The use of a positive feedback network for the DeltaV PID reset calculation enables a further enhancement. If the reset time is set equal to the process time constant, which is the tuning method predominantly used within Emerson, the filter provides a model of the process’s exponential response for the integral mode response. The inclusion of the knowledge of the process response eliminates the need to detune the PID to suppress extensive oscillations when the update is much slower than the process response. For these cases, the controller gain can be set equal to the inverse of the controller gain to provide considerably tighter control.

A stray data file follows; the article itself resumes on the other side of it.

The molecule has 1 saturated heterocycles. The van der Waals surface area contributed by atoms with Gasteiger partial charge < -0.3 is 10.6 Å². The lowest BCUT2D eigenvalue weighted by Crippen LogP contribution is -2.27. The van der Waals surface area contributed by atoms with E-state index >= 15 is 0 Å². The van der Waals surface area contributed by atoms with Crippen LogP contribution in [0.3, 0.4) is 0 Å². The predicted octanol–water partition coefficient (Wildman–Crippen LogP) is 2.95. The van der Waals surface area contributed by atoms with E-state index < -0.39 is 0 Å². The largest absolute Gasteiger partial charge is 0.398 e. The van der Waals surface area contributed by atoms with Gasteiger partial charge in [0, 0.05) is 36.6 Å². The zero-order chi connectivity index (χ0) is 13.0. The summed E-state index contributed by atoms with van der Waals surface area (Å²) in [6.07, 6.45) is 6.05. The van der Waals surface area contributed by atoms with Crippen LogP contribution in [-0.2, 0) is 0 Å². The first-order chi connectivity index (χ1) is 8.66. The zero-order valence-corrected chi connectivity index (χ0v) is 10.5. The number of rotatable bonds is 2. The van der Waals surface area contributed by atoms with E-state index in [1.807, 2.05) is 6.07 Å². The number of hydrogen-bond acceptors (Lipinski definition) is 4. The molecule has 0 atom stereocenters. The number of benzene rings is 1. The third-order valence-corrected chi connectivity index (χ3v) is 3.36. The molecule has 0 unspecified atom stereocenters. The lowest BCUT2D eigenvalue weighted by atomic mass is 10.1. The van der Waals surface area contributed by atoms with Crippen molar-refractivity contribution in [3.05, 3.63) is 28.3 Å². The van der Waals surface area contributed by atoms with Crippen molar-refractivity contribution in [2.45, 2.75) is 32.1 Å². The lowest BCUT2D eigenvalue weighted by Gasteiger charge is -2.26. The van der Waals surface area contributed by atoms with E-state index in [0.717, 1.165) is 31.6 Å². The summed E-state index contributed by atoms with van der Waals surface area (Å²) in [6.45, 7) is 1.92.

Another consideration in the changes to the PID algorithm is the case of a temporary loss of communications from a wireless measurement or final control device. In this condition, the PID controller provides no additional reset action. Greg notes:

The PIDPlus waits for new information whereas the traditional PID output ramps to an output limit. When communication is restored, the PIDPlus acts on the new information only. The traditional PID sees the effect of the ramp to the output limit that occurred during the loss of communication or loss of valve travel.

Greg shows a number of tests comparing the control loop performance of the traditional PID and PIDPlus. These test cases include flow, static mixer pH, vessel pressure, extruder temperature, vessel pressure, and polymer line analyzer. He sums up his overall findings: